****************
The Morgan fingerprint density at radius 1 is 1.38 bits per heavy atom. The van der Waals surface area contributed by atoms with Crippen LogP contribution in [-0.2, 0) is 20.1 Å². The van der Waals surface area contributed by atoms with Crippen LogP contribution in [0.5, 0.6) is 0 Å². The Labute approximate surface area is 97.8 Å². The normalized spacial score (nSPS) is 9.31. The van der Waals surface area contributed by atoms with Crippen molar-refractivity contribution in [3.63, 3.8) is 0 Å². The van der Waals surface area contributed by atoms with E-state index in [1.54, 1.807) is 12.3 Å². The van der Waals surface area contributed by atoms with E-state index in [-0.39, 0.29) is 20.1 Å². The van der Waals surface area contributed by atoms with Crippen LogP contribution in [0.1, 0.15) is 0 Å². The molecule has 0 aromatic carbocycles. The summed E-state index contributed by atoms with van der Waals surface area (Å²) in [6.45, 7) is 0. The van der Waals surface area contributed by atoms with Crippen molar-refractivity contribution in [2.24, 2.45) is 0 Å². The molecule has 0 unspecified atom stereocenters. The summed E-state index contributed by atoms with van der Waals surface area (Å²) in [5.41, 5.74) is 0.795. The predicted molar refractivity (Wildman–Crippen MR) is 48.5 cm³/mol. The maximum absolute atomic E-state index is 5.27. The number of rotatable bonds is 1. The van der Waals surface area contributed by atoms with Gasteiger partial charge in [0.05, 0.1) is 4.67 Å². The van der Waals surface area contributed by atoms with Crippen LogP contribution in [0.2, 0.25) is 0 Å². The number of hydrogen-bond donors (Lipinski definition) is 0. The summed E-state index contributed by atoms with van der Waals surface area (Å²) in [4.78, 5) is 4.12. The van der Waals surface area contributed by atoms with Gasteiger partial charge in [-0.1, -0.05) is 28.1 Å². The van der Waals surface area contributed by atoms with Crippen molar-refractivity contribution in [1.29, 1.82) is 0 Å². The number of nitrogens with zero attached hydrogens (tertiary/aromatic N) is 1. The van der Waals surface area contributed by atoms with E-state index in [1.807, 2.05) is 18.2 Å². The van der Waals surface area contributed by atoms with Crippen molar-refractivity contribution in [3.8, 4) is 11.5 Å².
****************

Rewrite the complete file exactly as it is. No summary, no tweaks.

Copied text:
The Morgan fingerprint density at radius 1 is 1.38 bits per heavy atom. The van der Waals surface area contributed by atoms with Crippen LogP contribution in [-0.2, 0) is 20.1 Å². The van der Waals surface area contributed by atoms with Crippen LogP contribution in [0.5, 0.6) is 0 Å². The Labute approximate surface area is 97.8 Å². The normalized spacial score (nSPS) is 9.31. The van der Waals surface area contributed by atoms with Crippen molar-refractivity contribution in [3.63, 3.8) is 0 Å². The van der Waals surface area contributed by atoms with E-state index in [1.54, 1.807) is 12.3 Å². The van der Waals surface area contributed by atoms with E-state index in [-0.39, 0.29) is 20.1 Å². The van der Waals surface area contributed by atoms with Crippen LogP contribution in [0.1, 0.15) is 0 Å². The molecule has 0 aromatic carbocycles. The summed E-state index contributed by atoms with van der Waals surface area (Å²) in [6.45, 7) is 0. The van der Waals surface area contributed by atoms with Crippen molar-refractivity contribution in [2.24, 2.45) is 0 Å². The molecule has 0 unspecified atom stereocenters. The summed E-state index contributed by atoms with van der Waals surface area (Å²) in [5.41, 5.74) is 0.795. The predicted molar refractivity (Wildman–Crippen MR) is 48.5 cm³/mol. The maximum absolute atomic E-state index is 5.27. The number of rotatable bonds is 1. The van der Waals surface area contributed by atoms with Gasteiger partial charge in [0.05, 0.1) is 4.67 Å². The van der Waals surface area contributed by atoms with Crippen LogP contribution in [0.2, 0.25) is 0 Å². The number of hydrogen-bond donors (Lipinski definition) is 0. The summed E-state index contributed by atoms with van der Waals surface area (Å²) in [4.78, 5) is 4.12. The van der Waals surface area contributed by atoms with Gasteiger partial charge in [-0.1, -0.05) is 28.1 Å². The van der Waals surface area contributed by atoms with Crippen molar-refractivity contribution in [1.29, 1.82) is 0 Å². The number of nitrogens with zero attached hydrogens (tertiary/aromatic N) is 1. The van der Waals surface area contributed by atoms with E-state index in [1.807, 2.05) is 18.2 Å². The van der Waals surface area contributed by atoms with Crippen molar-refractivity contribution in [3.8, 4) is 11.5 Å².